Symptoms from the LOW-CARBOHYDRATE DIET GROUP seemed to be “significantly greater” with reports of bad breath, constipation, and dry mouth during the first six months of the study which all could have been avoided with some simple measures included in most books and support groups for people following a low-carb diet. Curiously enough, although there have been headline-grabbing lawsuits purporting that a high-fat, low-carb diet caused heart disease in the past, there were “no serious cardiovascular events” that happened during this study. Dr. Foster noted that consuming a low-carb diet is not the heart health risk most medical professionals once feared.
A low carbohydrate diet is associated with favorable changes in cardiovascular disease risk factors at two years.
This coincides with Dr. Ronald Krauss’ January 2010 study vindicating saturated fat as a contributor in heart disease. And once again, another myth about high-fat, low-carb living has fallen by the wayside.
The conclusion of the study zeroed in on two findings that Dr. Foster and his team of researchers considered most important. First, they contend that neither dietary fat nor carbohydrate intake were a factor in weight loss when they are combined with a comprehensive lifestyle intervention as was the case in this study. Second, since weight loss success over the period of the study was the same among both study groups, the only real lasting change that took place was in the HDL cholesterol of the low-carb dieters. They explained that the LOW-CARBOHYDRATE DIET GROUP “has greater beneficial long-term effects on HDL” than the LOW-FAT DIET GROUP did. This is a positive take-home message that validates previous research on low-carb diets.
Note that this study lasted two years which is considered a long-term research project. The complaint that low-carb nutrition has not been examined over an extended stretch can no longer be used by those who oppose carbohydrate-restriction (and yet again another myth bites the dust). Another important lesson from this study was the need for behavioral support in order to be successful. This is why follow-up with bariatric physicians or even a low-carb doctor for severely obese people is vital to attaining the desired results. The researchers readily admit that their purpose with this study was not to see the results of a long-term “Induction”-styled Atkins low-carb diet beyond 12 weeks. But the fact that even this low-potency low-carb diet did as well or better than the low-fat, low-calorie diet over a two-year period cannot be ignored. Just think if they had instituted a plan based on all the new science such as the runaway 2010 bestseller The New Atkins For A New You by high-fat, low-carb diet researchers Dr. Eric Westman, Dr. Jeff Volek, and Dr. Stephen Phinney what this improved, higher-potency low-carb diet could have done–no doubt there would have been upwards of 50-75 pounds of sustained weight loss annually with massive improvements in all the key health markers that were seen early on in the LOW-CARBOHYDRATE DIET GROUP. Now these findings will have to wait for the next low-carb study to come around for the next researcher to discover–although the trivial weight loss that has been shown in these studies can be discouraging to would-be low-carb dieters.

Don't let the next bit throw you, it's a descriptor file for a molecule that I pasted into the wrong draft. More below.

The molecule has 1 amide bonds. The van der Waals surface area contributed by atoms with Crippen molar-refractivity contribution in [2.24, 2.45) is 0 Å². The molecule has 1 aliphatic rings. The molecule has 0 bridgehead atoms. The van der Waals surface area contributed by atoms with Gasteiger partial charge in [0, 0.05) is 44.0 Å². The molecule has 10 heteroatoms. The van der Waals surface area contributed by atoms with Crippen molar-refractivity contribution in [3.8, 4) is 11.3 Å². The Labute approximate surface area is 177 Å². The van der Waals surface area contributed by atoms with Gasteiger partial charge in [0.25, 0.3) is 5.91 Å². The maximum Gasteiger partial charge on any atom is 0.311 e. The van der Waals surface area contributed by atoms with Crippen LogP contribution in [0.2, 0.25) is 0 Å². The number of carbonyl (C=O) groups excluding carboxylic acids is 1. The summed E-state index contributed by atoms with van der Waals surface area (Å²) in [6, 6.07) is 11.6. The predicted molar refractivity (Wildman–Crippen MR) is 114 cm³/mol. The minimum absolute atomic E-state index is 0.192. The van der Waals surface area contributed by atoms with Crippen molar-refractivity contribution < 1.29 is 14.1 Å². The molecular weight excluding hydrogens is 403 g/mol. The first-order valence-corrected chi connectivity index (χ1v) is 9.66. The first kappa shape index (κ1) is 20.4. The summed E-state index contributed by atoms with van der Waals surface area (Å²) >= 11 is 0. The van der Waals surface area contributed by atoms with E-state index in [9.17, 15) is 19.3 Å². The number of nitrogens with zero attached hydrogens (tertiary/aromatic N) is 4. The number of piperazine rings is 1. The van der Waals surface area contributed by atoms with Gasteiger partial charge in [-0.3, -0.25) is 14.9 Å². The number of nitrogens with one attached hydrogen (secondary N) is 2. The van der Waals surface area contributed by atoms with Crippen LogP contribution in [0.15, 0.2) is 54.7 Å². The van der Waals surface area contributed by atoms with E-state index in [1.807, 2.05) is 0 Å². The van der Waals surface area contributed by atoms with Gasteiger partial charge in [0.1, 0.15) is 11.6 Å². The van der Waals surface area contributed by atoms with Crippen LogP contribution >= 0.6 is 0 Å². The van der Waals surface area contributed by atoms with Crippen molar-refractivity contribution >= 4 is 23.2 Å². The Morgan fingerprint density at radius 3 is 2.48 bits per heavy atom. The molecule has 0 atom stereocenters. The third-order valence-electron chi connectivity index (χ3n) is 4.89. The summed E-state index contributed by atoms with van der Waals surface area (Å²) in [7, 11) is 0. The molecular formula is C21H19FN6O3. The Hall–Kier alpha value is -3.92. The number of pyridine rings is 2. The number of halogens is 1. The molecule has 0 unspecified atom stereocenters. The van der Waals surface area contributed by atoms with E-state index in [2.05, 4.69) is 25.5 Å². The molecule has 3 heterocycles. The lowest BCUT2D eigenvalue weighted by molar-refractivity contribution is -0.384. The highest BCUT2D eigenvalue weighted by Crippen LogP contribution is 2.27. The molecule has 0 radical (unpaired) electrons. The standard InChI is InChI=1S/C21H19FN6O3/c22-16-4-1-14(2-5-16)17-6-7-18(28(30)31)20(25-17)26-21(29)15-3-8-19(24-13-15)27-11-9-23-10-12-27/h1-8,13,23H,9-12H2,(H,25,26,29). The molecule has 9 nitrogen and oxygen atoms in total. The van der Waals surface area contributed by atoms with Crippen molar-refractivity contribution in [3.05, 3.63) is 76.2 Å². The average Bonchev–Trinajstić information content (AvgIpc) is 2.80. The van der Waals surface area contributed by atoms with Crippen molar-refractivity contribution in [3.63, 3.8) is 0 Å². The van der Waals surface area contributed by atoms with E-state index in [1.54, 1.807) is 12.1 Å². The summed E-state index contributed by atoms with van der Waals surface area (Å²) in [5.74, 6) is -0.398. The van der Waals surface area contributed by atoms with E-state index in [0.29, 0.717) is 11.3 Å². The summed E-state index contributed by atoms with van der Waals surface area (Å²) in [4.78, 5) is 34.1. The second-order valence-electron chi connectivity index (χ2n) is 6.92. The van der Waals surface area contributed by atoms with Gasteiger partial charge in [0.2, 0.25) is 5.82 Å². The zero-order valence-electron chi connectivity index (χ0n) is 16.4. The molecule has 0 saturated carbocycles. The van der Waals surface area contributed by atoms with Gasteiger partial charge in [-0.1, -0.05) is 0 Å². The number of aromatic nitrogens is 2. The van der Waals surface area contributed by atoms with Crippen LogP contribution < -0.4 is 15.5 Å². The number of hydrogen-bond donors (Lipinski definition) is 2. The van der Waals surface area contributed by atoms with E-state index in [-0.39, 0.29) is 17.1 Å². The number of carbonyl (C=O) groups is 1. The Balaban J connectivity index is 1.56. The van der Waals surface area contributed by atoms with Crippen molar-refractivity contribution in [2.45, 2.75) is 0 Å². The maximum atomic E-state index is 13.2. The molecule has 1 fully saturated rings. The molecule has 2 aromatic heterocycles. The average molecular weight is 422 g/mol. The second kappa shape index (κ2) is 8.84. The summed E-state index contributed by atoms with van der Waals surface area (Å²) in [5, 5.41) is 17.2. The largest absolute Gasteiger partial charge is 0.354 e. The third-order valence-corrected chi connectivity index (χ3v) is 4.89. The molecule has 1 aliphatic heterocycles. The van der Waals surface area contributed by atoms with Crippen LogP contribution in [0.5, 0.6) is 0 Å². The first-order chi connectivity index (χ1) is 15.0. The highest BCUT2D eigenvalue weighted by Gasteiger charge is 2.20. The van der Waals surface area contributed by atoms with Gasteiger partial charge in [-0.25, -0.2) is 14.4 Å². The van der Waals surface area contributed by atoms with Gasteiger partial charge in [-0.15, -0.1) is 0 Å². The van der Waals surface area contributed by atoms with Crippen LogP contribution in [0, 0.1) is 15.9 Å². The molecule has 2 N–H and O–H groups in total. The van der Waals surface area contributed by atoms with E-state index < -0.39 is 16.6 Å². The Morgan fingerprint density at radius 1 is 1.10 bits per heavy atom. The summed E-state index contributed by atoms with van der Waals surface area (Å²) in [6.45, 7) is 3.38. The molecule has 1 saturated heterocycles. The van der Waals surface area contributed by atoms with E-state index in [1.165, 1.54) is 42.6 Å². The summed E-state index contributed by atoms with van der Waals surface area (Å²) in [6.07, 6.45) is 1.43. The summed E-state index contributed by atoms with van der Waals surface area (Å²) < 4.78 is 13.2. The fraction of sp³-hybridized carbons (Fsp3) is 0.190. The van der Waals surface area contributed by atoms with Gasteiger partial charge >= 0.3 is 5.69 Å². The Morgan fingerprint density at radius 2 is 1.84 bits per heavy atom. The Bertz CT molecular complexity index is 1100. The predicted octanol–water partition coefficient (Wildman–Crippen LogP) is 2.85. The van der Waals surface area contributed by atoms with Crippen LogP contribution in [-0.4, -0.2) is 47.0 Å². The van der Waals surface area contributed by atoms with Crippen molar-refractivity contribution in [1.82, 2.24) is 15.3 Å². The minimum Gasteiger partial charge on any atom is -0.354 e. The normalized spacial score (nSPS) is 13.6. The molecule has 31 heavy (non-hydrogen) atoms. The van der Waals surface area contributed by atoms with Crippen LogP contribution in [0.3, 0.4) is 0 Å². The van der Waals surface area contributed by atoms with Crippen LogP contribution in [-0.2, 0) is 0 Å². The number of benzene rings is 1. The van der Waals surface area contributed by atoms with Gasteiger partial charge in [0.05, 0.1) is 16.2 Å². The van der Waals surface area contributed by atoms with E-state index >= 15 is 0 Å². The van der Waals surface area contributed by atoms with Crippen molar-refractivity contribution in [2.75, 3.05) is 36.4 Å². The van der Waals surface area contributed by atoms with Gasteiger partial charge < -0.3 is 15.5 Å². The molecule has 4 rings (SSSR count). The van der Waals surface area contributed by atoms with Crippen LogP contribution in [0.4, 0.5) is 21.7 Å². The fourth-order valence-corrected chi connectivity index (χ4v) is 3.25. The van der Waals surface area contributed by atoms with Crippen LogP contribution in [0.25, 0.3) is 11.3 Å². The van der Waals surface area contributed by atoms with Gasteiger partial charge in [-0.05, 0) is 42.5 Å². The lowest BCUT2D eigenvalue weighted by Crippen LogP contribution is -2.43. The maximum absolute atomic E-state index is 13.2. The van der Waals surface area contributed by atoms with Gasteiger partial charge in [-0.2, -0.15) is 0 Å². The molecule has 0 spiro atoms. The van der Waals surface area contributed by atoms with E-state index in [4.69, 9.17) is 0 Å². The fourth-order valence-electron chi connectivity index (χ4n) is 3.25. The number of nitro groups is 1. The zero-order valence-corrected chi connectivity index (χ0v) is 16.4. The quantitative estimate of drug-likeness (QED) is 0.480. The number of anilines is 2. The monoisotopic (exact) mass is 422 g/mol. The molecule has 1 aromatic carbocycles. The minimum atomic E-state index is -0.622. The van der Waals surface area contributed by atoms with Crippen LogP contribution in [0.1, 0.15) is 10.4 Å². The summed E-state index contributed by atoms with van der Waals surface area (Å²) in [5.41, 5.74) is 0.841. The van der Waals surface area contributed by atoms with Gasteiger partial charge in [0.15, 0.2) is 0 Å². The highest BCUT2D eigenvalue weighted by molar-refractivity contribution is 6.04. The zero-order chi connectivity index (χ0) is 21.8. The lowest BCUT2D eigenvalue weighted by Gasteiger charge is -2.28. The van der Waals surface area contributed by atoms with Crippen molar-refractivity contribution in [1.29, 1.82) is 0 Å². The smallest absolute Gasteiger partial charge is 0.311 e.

Dr. Foster gave low-carb diets the ultimate compliment after he analyzed the results of his study and offered up this final conclusion.
These long-term data suggest that a low-carbohydrate approach is a viable option for obesity treatment for obese adults.
That’s high praise indeed and interestingly enough there is already a physician-training program in place with CME accreditation teaching medical professionals from around the world the value of using carbohydrate-restricted diets with their metabolically-challenged patients. It’s from a group called Innovative Metabolic Solutions (IMS) led by Dr. Vernon, Dr. Westman, and New York Times science writer and bestselling author of Good Calories Bad Calories Gary Taubes. No doubt interest in such educational programs like this one offered by IMS will continue to grow as research from Dr. Foster and others continues to be published in major medical journals in the coming years.
If you appreciate the time and effort it took to put this quality low-carb diet research together over the past few years, then send Dr. Gary D. Foster an e-mail of thanks to firstname.lastname@example.org. Let him hear your gratitude for letting the results of the science he found guide him in his research. He’s a rare breed and deserves to be recognized for his stellar ethics and procedures with the publication of this fabulous low-carb study!